I may never rank in the top-whatever on Google, and my blogs will probably never show any kind of profit.  But people are smarter than Google and I hope to keep on sharing real writing with real people long after the spammers and scammers and black-hat SEO guys have dropped out of the race in despair.

I hope you’ll keep on reading and writing right along with me!!!


  1. You have a very nice blog article here with lots of good information and an excellent personal insight on blogging as well. Thank you so much for sharing with us! :)


  2. Thanks, Devon! I appreciate your stopping by. This post got lots of conversation going in a couple of groups but nobody left a comment here for some reason! :-)

  3. Well, as a new blogger who has a lot to offer - I believe - in the realm of personal income tax help and advice for the less-than-wealthy, I do find it disheartening to read some of the gibberish that passes for writing today, In fact, something I was reading to my husband earlier today I believed had been written by someone for whom English is not their first language, I now realize I was reading "spun" content!

    While I don't care about monetization, it is still a struggle to be seen. When you started and blogging was a novelty, perhaps the audience was there, and you have retained them. I have been blogging only three months and I am lost in the wilderness of thousands and thousands of new blogs every day. I, too, have knowledge and experience I love to share, but I am frustrated.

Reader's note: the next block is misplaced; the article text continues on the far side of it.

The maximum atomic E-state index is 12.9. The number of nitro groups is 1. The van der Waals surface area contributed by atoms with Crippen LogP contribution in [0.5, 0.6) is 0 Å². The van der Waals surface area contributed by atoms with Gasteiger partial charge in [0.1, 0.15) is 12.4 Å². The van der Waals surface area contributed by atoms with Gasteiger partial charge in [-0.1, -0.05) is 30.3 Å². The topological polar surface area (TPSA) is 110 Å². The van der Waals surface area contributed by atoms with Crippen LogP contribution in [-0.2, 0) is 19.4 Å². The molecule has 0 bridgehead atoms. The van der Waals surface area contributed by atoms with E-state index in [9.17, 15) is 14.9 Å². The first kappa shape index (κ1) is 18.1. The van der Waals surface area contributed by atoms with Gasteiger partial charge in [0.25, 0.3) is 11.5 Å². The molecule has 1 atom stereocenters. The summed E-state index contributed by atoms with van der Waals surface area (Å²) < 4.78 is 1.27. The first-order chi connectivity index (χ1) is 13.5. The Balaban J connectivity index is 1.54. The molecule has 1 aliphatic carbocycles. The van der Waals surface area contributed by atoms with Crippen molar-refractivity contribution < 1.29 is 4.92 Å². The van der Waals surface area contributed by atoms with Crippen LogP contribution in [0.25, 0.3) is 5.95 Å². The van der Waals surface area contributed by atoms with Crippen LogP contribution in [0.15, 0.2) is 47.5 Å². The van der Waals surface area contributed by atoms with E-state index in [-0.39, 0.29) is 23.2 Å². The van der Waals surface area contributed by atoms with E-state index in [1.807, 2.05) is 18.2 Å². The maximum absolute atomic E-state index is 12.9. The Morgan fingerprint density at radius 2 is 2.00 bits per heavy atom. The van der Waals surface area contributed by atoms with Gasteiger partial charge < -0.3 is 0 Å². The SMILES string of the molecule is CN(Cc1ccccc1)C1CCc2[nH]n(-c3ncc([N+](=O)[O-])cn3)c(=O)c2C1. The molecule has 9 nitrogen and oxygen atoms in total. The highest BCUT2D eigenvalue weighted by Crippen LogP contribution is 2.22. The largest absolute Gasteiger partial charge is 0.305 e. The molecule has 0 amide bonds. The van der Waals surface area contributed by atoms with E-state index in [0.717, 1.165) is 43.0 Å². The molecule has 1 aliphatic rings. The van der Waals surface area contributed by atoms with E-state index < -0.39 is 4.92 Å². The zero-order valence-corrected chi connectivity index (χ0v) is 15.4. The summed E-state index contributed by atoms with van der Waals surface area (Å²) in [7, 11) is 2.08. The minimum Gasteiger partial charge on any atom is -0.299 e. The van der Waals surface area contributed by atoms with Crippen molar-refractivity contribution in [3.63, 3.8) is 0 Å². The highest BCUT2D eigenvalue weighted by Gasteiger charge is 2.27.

I hate the idea of utilizing SEO, and the limitations it puts on my writing, but how else can I be found? Should I just be writing to 'hear' my own voice?

    1. @susan: Sorry I didn't see your comment before. I think you need a balance. Read a few posts about blogging and SEO from Neil Patel's Quicksprout blog and you'll see that what he says is the main thing in a blog is great writing, on topics that will fascinate and help your reader. Sure, there's less room for navel-gazing in the blogosphere these days, but there's still tons of space for creativity and original ideas. Hope that helps, and thanks for stopping by!

    2. For me it's as simple as simple can be - whatever we do in the way of writing, we have to market it. That doesn't mean we need to SEO our work (in fact I'd strongly advise against it) but it does mean that we need to get our work in front of other people somehow...

  4. I honestly don't know if what you wrote encourages or discourages me. I don't like complicated, I get easily discouraged if something doesn't go well - but what keeps me going is what attracts me - I also love sharing what I love. So guess just like when we were toddlers, put one foot in front of the other til we learn to run, and jump and do all kinds of wonderful things. But if this blogging thing turns out to be not fun, well, guess it's back to just facebook - or maybe even something more amazing, like real life :)

    1. Klara, if you're passionate about what you're writing, you don't have to be discouraged. Just be aware that you're up against some serious corporate interests and they don't always play fair. But if readers love what you write, they won't care about any of that. :-D


As always, I love to hear from you.